Topaz International CEO Brad Seitz is leaving the travel auditing company he led since 2003 to build resources for corporate travel pros. The idea is to do some consulting, create a buyer community, conduct research and, along with Fox World Travel, formulate an education curriculum.
The last part would address both newbies and those looking for ongoing professional development.
For those entering corporate travel for the first time, there are a few collegiate programs out there, like at Metropolitan State University of Denver. The Association of Corporate Travel Executives’ Around the World program offers entry-level training and internships for beginners. The Global Business Travel Association runs a course on travel management fundamentals and the Ladders mentoring initiative. Sometimes local GBTA chapters get active with area colleges.
Feedback from Fox clients pointed the travel management company down the path. It plans to launch the Fox Travel Manager Institute in the second half of this year. Fox World Travel vice president of client solutions and event strategy Michael Farrell described a two-week pilot class as “extremely successful.”
“The industry is evolving,” Farrell said. Rather than travel agents filling corporate travel management positions, “other departments are starting to inherit those responsibilities — human resources, procurement, finance. Those professionals don’t have a baseline understanding of all the intricacies of the industry.”
The Fox Travel Manager Institute will offer week-long 101-like classes for employees of its clients involved with running travel programs. Fox expects eventually to market the service beyond its customer base.
The program also will offer one- and two-day classes. These more advanced sessions will dive deeper into specific industry topics. Both Seitz and Farrell mentioned contract negotiations and duty of care as potential subject areas.
“Travel Management 101, that’s easy,” Seitz said. “Where it gets difficult is going deeper, and trying to pique interest of people who have been at it for a long time.”
A professor of business at the University of Southern Maine, Seitz will be one of several instructors. Farrell said some Fox employees also will get involved, shadowing Seitz to gain teaching experience.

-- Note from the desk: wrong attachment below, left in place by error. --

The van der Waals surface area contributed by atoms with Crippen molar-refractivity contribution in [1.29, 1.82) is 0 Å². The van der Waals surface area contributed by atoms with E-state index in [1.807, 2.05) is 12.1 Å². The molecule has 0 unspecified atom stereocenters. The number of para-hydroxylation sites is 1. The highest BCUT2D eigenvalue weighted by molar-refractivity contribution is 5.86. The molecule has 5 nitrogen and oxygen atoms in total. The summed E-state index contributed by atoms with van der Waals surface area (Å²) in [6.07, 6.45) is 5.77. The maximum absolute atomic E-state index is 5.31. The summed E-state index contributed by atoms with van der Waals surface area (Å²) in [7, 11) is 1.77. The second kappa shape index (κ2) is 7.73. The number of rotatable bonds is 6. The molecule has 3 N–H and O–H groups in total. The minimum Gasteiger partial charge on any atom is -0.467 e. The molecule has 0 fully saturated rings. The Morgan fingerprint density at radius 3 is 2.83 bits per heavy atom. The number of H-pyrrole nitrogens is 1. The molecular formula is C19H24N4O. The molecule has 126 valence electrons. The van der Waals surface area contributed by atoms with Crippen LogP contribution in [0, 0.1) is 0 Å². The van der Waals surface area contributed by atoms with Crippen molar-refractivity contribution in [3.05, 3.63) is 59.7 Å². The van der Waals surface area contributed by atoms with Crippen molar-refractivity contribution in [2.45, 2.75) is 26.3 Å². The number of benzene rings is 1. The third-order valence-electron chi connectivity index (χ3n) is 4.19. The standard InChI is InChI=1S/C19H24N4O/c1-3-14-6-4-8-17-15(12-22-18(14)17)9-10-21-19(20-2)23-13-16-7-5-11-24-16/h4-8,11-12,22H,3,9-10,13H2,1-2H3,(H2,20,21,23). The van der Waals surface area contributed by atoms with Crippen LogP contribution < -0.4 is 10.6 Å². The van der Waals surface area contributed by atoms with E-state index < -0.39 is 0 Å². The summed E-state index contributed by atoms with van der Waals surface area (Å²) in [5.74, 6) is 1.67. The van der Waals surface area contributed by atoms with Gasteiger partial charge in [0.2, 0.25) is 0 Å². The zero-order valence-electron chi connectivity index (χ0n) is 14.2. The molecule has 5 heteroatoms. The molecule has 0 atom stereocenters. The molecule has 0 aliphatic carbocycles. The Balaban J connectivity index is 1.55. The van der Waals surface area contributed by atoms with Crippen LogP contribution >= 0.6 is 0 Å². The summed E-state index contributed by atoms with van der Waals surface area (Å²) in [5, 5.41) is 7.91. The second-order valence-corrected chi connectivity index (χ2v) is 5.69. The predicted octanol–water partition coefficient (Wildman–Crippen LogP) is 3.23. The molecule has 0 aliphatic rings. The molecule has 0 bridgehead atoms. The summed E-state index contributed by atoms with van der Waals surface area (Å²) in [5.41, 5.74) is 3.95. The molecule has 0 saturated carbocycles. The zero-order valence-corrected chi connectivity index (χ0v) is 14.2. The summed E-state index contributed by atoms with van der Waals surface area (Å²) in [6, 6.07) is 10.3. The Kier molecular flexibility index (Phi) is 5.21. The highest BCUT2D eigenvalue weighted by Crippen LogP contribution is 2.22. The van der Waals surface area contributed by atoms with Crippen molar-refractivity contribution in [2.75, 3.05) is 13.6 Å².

The plan is to conduct classes in multiple U.S. cities. There may be a virtual learning component, but Farrell said “that’s not our preference. There are lots of webinars out there. We feel learning in-person will be best.”
Farrell would not divulge the university with which Fox has had conversations, but he mentioned a possible partnership with the Society of Collegiate Travel and Expense Management.
“We haven’t spoken to GBTA yet about this program,” he added, “but would not be opposed to having our classes be part of their certification process.”
GBTA offers the Global Travel Professional certification, the Global Leadership Professional designation (via the University of Virginia Darden School of Business) and the Certificate in Meeting Management (in conjunction with Meeting Professionals International).
ACTE’s Around the World also includes a program for travel pros looking to learn more. The Institute of Travel Management for the United Kingdom and Ireland has workshops for buyers and administers the GTP exam for partner GBTA. The Institute for Supply Management has certification programs for purchasing pros.
Beyond The Classroom
The educational work with Fox is one component of Seitz’s new venture. He called his company Agilis, Latin for “agile.” It is “built on the premise that travel programs need to be more agile in what they do,” Seitz said.
Another pillar of his plan is a consulting service, taking on specific projects or designing outsourced travel management functions. Seitz agreed that there is no shortage of consultants in corporate travel and acknowledged the challenge. “It would be at a high level,” Seitz said, “not the minutiae.” Before Topaz, Seitz spent 10 years managing travel at Xerox. In between he worked for Carlson Wagonlit Travel and Rosenbluth International. From 2005 to 2009, Seitz volunteered as ACTE’s treasurer.
A first step for the new company will be building a community of travel buyers. Within it, members will exchange information and hear Seitz’s industry observations and product reviews.
Seitz anticipates collecting subscription fees that are tiered based on the number of participants from a given company. He declined to specify pricing.
Independent research would enrich a travel manager’s membership. Access to it will be part of the subscription fee. There will be no sponsors. Seitz said the needs and wants of the community will determine research topics. One that has “nagged” at him for 10 years is an examination of the financial benefits of online booking versus agent-assisted booking. It would get into the costs associated with each, as well as time and productivity studies.
Additional info: Distinct from the new Fox Travel Manager Institute, the TMC also runs the Business Travel Institute. It is one of several schools designed to train travel agents.
GBTA Ladders is coming to the local chapter level. The Silicon Valley BTA, for example, “will find the industry veterans from our membership as mentors and then form a group of mentees,” according to SVBTA vice president Makiko Barrett.
At Topaz, current vice president and part-owner Tricia Wischmann will take the reins.